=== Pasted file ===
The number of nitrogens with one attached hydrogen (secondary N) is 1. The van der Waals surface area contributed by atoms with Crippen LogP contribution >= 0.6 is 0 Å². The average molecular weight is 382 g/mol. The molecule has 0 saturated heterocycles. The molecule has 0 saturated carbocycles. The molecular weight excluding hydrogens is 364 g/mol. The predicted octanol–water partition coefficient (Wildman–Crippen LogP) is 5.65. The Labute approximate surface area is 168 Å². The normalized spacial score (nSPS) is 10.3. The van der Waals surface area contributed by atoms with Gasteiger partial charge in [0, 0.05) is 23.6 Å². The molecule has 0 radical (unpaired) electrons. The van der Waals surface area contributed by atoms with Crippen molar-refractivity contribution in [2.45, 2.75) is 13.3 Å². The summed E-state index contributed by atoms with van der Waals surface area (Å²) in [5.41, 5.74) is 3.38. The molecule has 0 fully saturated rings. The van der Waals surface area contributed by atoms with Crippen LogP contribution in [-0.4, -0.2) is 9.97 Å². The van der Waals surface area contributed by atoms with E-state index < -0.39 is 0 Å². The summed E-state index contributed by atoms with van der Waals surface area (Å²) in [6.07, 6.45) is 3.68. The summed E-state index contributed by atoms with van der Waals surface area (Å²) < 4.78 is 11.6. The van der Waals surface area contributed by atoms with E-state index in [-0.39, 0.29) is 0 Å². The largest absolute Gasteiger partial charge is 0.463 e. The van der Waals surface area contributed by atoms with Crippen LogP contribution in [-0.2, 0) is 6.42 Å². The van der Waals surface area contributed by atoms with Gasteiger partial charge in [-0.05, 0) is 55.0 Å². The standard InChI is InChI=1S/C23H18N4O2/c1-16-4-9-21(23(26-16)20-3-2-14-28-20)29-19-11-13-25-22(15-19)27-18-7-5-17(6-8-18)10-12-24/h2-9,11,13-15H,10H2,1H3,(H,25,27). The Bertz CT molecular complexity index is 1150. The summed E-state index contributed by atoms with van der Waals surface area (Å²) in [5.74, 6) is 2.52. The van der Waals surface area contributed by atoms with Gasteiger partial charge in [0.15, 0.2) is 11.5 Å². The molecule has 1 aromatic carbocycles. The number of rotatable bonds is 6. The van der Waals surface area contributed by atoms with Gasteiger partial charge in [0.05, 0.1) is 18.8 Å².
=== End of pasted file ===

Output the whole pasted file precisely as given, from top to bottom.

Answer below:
The number of nitrogens with one attached hydrogen (secondary N) is 1. The van der Waals surface area contributed by atoms with Crippen LogP contribution >= 0.6 is 0 Å². The average molecular weight is 382 g/mol. The molecule has 0 saturated heterocycles. The molecule has 0 saturated carbocycles. The molecular weight excluding hydrogens is 364 g/mol. The predicted octanol–water partition coefficient (Wildman–Crippen LogP) is 5.65. The Labute approximate surface area is 168 Å². The normalized spacial score (nSPS) is 10.3. The van der Waals surface area contributed by atoms with Gasteiger partial charge in [0, 0.05) is 23.6 Å². The molecule has 0 radical (unpaired) electrons. The van der Waals surface area contributed by atoms with Crippen molar-refractivity contribution in [2.45, 2.75) is 13.3 Å². The summed E-state index contributed by atoms with van der Waals surface area (Å²) in [5.41, 5.74) is 3.38. The molecule has 0 fully saturated rings. The van der Waals surface area contributed by atoms with Crippen LogP contribution in [-0.4, -0.2) is 9.97 Å². The van der Waals surface area contributed by atoms with E-state index < -0.39 is 0 Å². The summed E-state index contributed by atoms with van der Waals surface area (Å²) in [6.07, 6.45) is 3.68. The summed E-state index contributed by atoms with van der Waals surface area (Å²) < 4.78 is 11.6. The van der Waals surface area contributed by atoms with E-state index in [-0.39, 0.29) is 0 Å². The largest absolute Gasteiger partial charge is 0.463 e. The van der Waals surface area contributed by atoms with Crippen LogP contribution in [-0.2, 0) is 6.42 Å². The van der Waals surface area contributed by atoms with Gasteiger partial charge in [-0.05, 0) is 55.0 Å². The standard InChI is InChI=1S/C23H18N4O2/c1-16-4-9-21(23(26-16)20-3-2-14-28-20)29-19-11-13-25-22(15-19)27-18-7-5-17(6-8-18)10-12-24/h2-9,11,13-15H,10H2,1H3,(H,25,27). The Bertz CT molecular complexity index is 1150. The summed E-state index contributed by atoms with van der Waals surface area (Å²) in [5.74, 6) is 2.52. The van der Waals surface area contributed by atoms with Gasteiger partial charge in [0.15, 0.2) is 11.5 Å². The molecule has 1 aromatic carbocycles. The number of rotatable bonds is 6. The van der Waals surface area contributed by atoms with Gasteiger partial charge in [0.05, 0.1) is 18.8 Å².